PSOE 25,1%
PP 23,7%
C’s 22,2%
UP 17,3%
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tack50
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« Reply #1847 on: June 11, 2018, 09:41:36 am »

Well, we now have a date for the PP congress which will elect a new party leader: the congress will take place on the 20th and 21st of July.

And in a very interesting move for PP, there will actually be a primary! Granted it's technically non-binding; but just like in PSOE's case I don't think the party leaders will overturn the results even if they somehow lost to some insurgent (which I definitely don't see happening in PP).

Not only that, but it will be a somewhat complicated 2 round system. In round 1 all PP party members vote. They get 2 votes: one to elect the delegates to the PP party congress (kind of similar to US primaries, except the delegates are unbound?) and in the 2nd they vote directly for party leader. There are 3 ways to win in round 1 with the vote of the PP base:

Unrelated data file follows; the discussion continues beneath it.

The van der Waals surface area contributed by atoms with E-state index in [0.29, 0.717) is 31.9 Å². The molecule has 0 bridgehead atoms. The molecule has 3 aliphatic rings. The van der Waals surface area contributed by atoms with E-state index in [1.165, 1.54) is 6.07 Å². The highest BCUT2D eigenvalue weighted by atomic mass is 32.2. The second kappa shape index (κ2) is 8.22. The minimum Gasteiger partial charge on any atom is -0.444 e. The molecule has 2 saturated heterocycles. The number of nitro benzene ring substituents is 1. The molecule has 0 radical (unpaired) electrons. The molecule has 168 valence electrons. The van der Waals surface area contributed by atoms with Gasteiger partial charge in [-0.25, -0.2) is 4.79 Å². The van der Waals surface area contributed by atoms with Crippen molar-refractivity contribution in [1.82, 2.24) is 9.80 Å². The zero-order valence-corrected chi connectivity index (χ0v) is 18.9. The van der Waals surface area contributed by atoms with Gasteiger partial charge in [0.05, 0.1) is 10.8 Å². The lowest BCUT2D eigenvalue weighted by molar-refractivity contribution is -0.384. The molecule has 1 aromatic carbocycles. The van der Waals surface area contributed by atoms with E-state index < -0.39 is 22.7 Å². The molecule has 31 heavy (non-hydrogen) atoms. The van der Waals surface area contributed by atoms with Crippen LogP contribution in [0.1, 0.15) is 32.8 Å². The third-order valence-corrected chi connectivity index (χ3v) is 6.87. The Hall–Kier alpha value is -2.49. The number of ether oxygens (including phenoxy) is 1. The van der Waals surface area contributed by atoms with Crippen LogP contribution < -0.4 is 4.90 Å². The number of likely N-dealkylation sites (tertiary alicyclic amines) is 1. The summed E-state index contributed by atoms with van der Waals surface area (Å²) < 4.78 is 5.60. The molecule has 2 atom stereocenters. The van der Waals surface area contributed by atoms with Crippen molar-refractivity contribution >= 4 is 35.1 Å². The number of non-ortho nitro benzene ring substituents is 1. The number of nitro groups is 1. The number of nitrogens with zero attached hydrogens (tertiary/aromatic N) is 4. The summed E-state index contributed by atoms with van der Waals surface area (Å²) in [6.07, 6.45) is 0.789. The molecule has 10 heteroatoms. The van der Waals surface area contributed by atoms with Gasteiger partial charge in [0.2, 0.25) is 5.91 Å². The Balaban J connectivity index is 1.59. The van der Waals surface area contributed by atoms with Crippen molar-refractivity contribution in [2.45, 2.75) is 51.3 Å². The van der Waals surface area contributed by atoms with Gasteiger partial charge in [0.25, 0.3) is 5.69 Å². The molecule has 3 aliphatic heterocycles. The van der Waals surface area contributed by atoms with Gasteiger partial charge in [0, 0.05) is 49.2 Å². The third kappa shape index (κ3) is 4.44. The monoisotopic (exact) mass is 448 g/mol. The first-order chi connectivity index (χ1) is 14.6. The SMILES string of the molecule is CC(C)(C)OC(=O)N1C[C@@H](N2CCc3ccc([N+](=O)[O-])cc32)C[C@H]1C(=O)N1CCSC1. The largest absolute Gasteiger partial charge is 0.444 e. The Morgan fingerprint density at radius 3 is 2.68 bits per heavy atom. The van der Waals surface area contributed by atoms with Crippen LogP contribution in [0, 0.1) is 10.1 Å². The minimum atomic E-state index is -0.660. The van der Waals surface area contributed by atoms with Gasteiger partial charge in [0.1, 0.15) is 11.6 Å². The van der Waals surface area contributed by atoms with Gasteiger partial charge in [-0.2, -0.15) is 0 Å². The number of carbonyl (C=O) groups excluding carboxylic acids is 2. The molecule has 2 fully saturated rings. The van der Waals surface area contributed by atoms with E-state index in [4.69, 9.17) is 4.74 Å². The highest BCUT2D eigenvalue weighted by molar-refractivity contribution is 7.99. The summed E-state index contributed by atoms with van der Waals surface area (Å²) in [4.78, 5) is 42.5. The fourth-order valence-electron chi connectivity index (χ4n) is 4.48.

Win more than 50% of the vote
Win in more than half of Spain's provinces
Beat your closest rival by at least 15%

If no candidate fulfills at least one of those requirements, the final vote between the 2 candidates will be decided in PP's party congress by the delegates, though I guess the runner up will probably drop out.

Considering the rules, I'd say it would be hard to get a "brokered convention" and have the delegates decide. Applying those rules to PSOE's primaries, Sánchez would have won in round 1 both times, even in 2014 when he didn't get a majority.

The full calendar is:

June 18-20: Candidates present their candidacies
25th of June: Last day to register to vote for PP party members
5th of July: PP party members vote
20th/21st of July: PP party congress. Delegates vote on the definitive leader (this vote could be simply symbolic with only 1 candidate or an actual decision)

https://www.eldiario.es/politica/proceso-sustituto-Rajoy-votacion-militantes_0_781122215.html